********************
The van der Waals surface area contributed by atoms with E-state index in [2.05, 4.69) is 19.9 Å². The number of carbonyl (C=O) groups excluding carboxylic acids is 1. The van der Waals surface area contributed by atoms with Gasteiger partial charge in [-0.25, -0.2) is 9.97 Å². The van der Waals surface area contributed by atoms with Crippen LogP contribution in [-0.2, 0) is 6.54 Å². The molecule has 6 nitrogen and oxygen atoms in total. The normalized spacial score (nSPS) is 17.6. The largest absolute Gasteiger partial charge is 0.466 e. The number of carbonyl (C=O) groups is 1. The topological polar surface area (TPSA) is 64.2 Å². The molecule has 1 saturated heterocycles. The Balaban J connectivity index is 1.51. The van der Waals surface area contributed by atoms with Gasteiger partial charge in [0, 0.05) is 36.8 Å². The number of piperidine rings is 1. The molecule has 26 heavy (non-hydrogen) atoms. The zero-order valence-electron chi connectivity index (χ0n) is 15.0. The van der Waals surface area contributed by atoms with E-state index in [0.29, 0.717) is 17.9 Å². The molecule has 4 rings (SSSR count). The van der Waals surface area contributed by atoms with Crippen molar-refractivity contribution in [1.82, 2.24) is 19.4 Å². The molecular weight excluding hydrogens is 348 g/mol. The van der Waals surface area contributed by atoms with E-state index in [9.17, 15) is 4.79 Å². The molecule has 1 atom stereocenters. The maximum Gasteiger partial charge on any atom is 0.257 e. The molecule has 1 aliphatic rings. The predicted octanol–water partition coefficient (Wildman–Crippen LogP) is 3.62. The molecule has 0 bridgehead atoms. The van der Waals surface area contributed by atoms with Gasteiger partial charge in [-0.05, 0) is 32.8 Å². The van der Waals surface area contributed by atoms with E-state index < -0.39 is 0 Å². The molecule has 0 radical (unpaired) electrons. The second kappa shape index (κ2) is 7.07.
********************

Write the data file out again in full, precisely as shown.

The van der Waals surface area contributed by atoms with E-state index in [2.05, 4.69) is 19.9 Å². The number of carbonyl (C=O) groups excluding carboxylic acids is 1. The van der Waals surface area contributed by atoms with Gasteiger partial charge in [-0.25, -0.2) is 9.97 Å². The van der Waals surface area contributed by atoms with Crippen LogP contribution in [-0.2, 0) is 6.54 Å². The molecule has 6 nitrogen and oxygen atoms in total. The normalized spacial score (nSPS) is 17.6. The largest absolute Gasteiger partial charge is 0.466 e. The number of carbonyl (C=O) groups is 1. The topological polar surface area (TPSA) is 64.2 Å². The molecule has 1 saturated heterocycles. The Balaban J connectivity index is 1.51. The van der Waals surface area contributed by atoms with Gasteiger partial charge in [0, 0.05) is 36.8 Å². The number of piperidine rings is 1. The molecule has 26 heavy (non-hydrogen) atoms. The zero-order valence-electron chi connectivity index (χ0n) is 15.0. The van der Waals surface area contributed by atoms with E-state index in [0.29, 0.717) is 17.9 Å². The molecule has 4 rings (SSSR count). The van der Waals surface area contributed by atoms with Crippen molar-refractivity contribution in [1.82, 2.24) is 19.4 Å². The molecular weight excluding hydrogens is 348 g/mol. The van der Waals surface area contributed by atoms with E-state index in [9.17, 15) is 4.79 Å². The molecule has 1 atom stereocenters. The maximum Gasteiger partial charge on any atom is 0.257 e. The molecule has 1 aliphatic rings. The predicted octanol–water partition coefficient (Wildman–Crippen LogP) is 3.62. The molecule has 0 bridgehead atoms. The van der Waals surface area contributed by atoms with Gasteiger partial charge in [-0.05, 0) is 32.8 Å². The van der Waals surface area contributed by atoms with E-state index < -0.39 is 0 Å². The molecule has 0 radical (unpaired) electrons. The second kappa shape index (κ2) is 7.07.